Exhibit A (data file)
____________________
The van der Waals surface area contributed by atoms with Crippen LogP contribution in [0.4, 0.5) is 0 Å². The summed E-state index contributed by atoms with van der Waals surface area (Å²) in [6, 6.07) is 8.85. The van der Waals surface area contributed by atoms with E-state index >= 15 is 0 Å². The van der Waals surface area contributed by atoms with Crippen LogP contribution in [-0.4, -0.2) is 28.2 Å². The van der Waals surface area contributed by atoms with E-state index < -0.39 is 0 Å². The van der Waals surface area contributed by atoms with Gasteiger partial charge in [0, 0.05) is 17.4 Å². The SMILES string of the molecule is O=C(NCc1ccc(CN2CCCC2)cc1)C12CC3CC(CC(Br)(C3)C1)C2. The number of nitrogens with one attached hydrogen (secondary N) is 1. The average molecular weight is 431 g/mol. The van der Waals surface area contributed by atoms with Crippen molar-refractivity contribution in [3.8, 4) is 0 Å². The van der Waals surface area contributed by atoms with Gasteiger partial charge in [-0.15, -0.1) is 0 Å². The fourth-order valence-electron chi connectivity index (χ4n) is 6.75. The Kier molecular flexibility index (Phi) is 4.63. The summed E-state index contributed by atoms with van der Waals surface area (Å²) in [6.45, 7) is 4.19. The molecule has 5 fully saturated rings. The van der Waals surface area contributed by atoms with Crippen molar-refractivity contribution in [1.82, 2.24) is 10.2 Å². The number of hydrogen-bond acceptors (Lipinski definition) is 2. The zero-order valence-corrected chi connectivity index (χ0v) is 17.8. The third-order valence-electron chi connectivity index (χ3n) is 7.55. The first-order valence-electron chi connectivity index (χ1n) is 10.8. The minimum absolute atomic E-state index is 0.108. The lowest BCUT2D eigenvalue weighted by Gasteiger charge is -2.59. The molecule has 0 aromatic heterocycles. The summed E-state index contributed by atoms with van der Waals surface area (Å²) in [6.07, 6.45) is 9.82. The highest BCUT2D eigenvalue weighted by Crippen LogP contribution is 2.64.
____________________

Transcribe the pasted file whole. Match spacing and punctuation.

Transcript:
The van der Waals surface area contributed by atoms with Crippen LogP contribution in [0.4, 0.5) is 0 Å². The summed E-state index contributed by atoms with van der Waals surface area (Å²) in [6, 6.07) is 8.85. The van der Waals surface area contributed by atoms with E-state index >= 15 is 0 Å². The van der Waals surface area contributed by atoms with Crippen LogP contribution in [-0.4, -0.2) is 28.2 Å². The van der Waals surface area contributed by atoms with E-state index < -0.39 is 0 Å². The van der Waals surface area contributed by atoms with Gasteiger partial charge in [0, 0.05) is 17.4 Å². The SMILES string of the molecule is O=C(NCc1ccc(CN2CCCC2)cc1)C12CC3CC(CC(Br)(C3)C1)C2. The number of nitrogens with one attached hydrogen (secondary N) is 1. The average molecular weight is 431 g/mol. The van der Waals surface area contributed by atoms with Crippen molar-refractivity contribution in [3.8, 4) is 0 Å². The van der Waals surface area contributed by atoms with Gasteiger partial charge in [-0.15, -0.1) is 0 Å². The fourth-order valence-electron chi connectivity index (χ4n) is 6.75. The Kier molecular flexibility index (Phi) is 4.63. The summed E-state index contributed by atoms with van der Waals surface area (Å²) in [6.45, 7) is 4.19. The molecule has 5 fully saturated rings. The van der Waals surface area contributed by atoms with Crippen molar-refractivity contribution in [1.82, 2.24) is 10.2 Å². The number of hydrogen-bond acceptors (Lipinski definition) is 2. The zero-order valence-corrected chi connectivity index (χ0v) is 17.8. The third-order valence-electron chi connectivity index (χ3n) is 7.55. The first-order valence-electron chi connectivity index (χ1n) is 10.8. The minimum absolute atomic E-state index is 0.108. The lowest BCUT2D eigenvalue weighted by Gasteiger charge is -2.59. The molecule has 0 aromatic heterocycles. The summed E-state index contributed by atoms with van der Waals surface area (Å²) in [6.07, 6.45) is 9.82. The highest BCUT2D eigenvalue weighted by Crippen LogP contribution is 2.64.